Central Intelligence Agency Director Leon Panetta testifies during a confirmation hearing before the Senate Armed Services Committee on Capitol Hill. (Win McNamee/GETTY IMAGES)

The presumptive new leader of the Pentagon, Leon E. Panetta, offered almost no specifics at his Senate confirmation hearing Thursday on how he’ll oversee the war in Afghanistan, saying it was up to others in the Obama administration to decide how many troops to begin withdrawing next month.

Panetta, 72, is scheduled to take office in three weeks assuming he wins Senate approval. That seemed a safe bet Thursday as members from both parties on the Senate Armed Services Committee praised his record as director of the CIA since 2009, particularly his handling of the daring raid that killed al-Qaeda leader Osama bin Laden in Pakistan. “I can’t wait to vote for you!” gushed Sen. Lindsey O. Graham (R-S.C.).

At the same time, the gentle grilling that the senators gave Panetta made clear that running the Defense Department will be far tougher than getting confirmed. The tenor of the questions indicated that his honeymoon period could be brief as he faces pressure to wind down the wars in Afghanistan, Iraq and Libya, as well as manage pending cuts to the Pentagon’s budget. President Obama has ordered $400 billion in spending reductions on national security over the next 12 years, and it will be largely up to Panetta, a longtime budget expert in Washington, to figure out the details.

Panetta was especially cautious in describing his views about the Afghan war, repeating stock comments from the administration that the U.S. military had made gains but that they were “fragile and reversible.”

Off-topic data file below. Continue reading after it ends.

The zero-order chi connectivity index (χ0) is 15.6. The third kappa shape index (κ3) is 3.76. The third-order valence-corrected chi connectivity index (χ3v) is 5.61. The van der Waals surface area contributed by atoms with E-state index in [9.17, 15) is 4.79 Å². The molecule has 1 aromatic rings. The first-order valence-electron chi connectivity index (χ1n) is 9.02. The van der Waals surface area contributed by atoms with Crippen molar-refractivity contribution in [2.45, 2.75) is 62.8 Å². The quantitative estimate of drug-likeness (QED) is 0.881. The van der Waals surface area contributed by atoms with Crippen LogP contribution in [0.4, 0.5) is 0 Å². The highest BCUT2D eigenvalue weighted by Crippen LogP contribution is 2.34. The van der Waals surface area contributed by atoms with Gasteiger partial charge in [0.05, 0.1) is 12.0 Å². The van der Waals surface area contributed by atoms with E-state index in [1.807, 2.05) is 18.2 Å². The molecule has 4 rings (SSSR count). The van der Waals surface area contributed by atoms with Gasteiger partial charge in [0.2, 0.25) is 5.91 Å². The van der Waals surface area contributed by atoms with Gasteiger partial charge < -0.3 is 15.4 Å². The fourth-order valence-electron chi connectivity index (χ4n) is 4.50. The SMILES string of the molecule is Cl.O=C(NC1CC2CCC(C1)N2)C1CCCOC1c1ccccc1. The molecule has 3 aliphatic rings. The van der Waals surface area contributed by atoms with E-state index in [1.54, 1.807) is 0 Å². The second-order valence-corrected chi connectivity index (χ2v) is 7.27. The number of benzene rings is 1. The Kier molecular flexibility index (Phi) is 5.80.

He said he agreed with Obama that troop withdrawals starting next month should be “significant.” But he dodged attempts by Sen. John McCain (R-Ariz.) to pin him down, saying that it was up to Obama, current Defense Secretary Robert M. Gates and Gen. David H. Petraeus, the U.S. commander in Afghanistan, to decide on specific numbers.

He did allow that bin Laden’s death could mark a turning point in the long-running fight against al-Qaeda.

“It’s given us the greatest chance since 9/11 to disrupt, dismantle and defeat al-Qaeda,” Panetta said. “But to do that, to be able to finish the job, we’ve got to keep the pressure up.”

Later, he added: “I think the fundamental mission in Afghanistan is to provide sufficient stability so that that country never again becomes a safe haven for al-Qaeda or al-Qaeda’s militant allies.”

But several Democrats and Republicans indicated that their patience was wearing thin. Sen. Susan Collins (R-Maine) called the Afghan war “a never-ending mission.”

“I don’t see how we get to a stable state in Afghanistan,” she said. “So tell me how this ends. I just don’t see how it ends.”

Panetta paused and then responded that he was once very pessimistic about the war in Iraq but that things had turned around there. “If we stick with it,” he said, “there is going to be a point where Afghanistan can control its own future. I think we have to operate on that hope.”

The former Democratic congressman from California was more forthcoming about other global trouble spots. He said U.S. forces were still actively engaged in counterterrorism operations in Yemen, home to a thriving al-Qaeda affiliate, despite the political chaos and violence that has gripped the Arab country. U.S. aircraft have carried out two airstrikes against suspected al-Qaeda targets in Yemen in recent weeks, and U.S. counterterrorism trainers remain in the country.

“It’s been destabilized, and yet we are continuing to work with those individuals in their government to try to go after AQAP,” Panetta said, referring to the group known as al-Qaeda in the Arabian Peninsula.

Regarding the war in Libya, Panetta said that the NATO-led mission was proving effective and predicted that it would eventually force Moammar Gaddafi from power. “If we continue the pressure, if we stick with it, I think ultimately Gaddafi will step down,” Panetta said.

But some senators expressed their doubts about that outcome.

“If there’s any painful lesson that we have learned from our experience in Iraq, it is that if we do not have a plan in place after we have deposed a tyrant, that chaos and violence ensues,” Collins said. “Do you have confidence that we have a plan for dealing with Libya post-Gaddafi?”

Panetta replied that it was a “legitimate concern,” but he said: “I’m confident that there are enough leaders in the opposition who can provide, hopefully, that continuity.”